In January, just before his potential blockbuster case focusing on foreclosures was heard by the U.S. Supreme Court, Pueblo's Dennis Obduskey admitted that he was playing "a pretty high-risk game." If he won, he argued, regulations in more than half of the United States would change for the better. But if he lost, he conceded, "the banks and mortgage services end up being off the hook," and consumers like him would continue to get screwed.
On March 20, the court delivered his worst-case scenario. The often-divided justices ruled 9-0 against the matter formally known as Obduskey v. McCarthy & Holthus LLP.
For Obduskey, the decision definitely stings. "I feel badly that it's made interpretation of the law for half of the country worse," he says, adding that "to me, this heightened the awareness. I’m committed to making the changes happen in Colorado while pushing on the national level, but knowing improvements won’t happen until we have a new U.S. president and senate."
Obduskey is a significant player in the Colorado Democratic Party. A past state senate candidate, he's the co-chair of the Colorado Dems' platform committee and represented Vermont Senator Bernie Sanders on the party's national platform committee in 2016, when the group's embrace of his proposal for a federal pathway to marijuana legalization made national headlines. Among those who weighed in on his side in the U.S. Supreme Court case was another 2020 presidential candidate, Massachusetts Senator Elizabeth Warren. Yet the controversy stemmed from problems closer to home — the one he purchased in Bailey circa 1998.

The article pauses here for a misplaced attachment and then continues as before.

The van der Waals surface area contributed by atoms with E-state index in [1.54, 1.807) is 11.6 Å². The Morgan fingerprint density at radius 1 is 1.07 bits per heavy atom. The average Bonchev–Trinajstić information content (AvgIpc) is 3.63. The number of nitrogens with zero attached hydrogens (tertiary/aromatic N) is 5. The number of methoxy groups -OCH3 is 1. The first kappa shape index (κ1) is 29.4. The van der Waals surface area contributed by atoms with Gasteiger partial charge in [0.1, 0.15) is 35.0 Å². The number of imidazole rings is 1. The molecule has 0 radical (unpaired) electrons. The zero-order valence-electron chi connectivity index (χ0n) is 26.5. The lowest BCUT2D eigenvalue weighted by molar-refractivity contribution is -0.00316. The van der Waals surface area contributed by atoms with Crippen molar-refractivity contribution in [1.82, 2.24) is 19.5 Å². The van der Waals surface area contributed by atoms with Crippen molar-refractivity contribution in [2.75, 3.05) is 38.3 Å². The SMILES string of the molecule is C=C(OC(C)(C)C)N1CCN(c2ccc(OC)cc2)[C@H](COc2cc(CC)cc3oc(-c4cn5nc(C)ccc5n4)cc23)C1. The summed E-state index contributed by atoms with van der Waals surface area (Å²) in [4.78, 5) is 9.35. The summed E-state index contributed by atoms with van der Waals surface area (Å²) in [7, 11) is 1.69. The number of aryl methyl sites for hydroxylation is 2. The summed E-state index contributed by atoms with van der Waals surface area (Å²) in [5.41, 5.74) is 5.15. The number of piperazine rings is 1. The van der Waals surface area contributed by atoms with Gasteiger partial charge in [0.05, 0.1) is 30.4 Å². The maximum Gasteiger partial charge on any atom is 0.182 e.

Nine years later, Obduskey says, he refinanced his mortgage with the help of two firms headed for doom: First Magnus, which filed for bankruptcy later that year, and Superior Mortgage, a local company that would get in trouble by decade's end. In 2009, a Denver grand jury returned a nine-count indictment against the firm's Kedrick McDuffie for allegedly engaging in a scam that cost borrowers, investors and financial institutions thousands of dollars.
The next year, after Obduskey missed three mortgage payments, Wells Fargo, in charge of servicing the transaction, offered to help by modifying his mortgage but then refused to follow through, he says. Meanwhile, the company had also launched foreclosure proceedings — a now-illegal practice known as dual tracking.
Filing for foreclosure in Colorado doesn't require a lawsuit. The state uses a process called non-judicial foreclosure, and in trying to navigate the system, Obduskey ran into obstacle after obstacle. Between 2009 and 2012, three different foreclosure actions were started against him, only to be withdrawn later.
Finally, in 2015, Obduskey filed a federal lawsuit against Wells Fargo and McCarthy & Holdus, the law firm behind a fourth foreclosure in 2014. The complaint focused mainly on the Fair Debt Collection Practices Act (FDCPA), whose stated purpose is "to eliminate abusive debt collection practices by debt collectors, to insure that those debt collectors who refrain from using abusive debt collection practices are not competitively disadvantaged, and to promote consistent State action to protect consumers against debt collection abuses."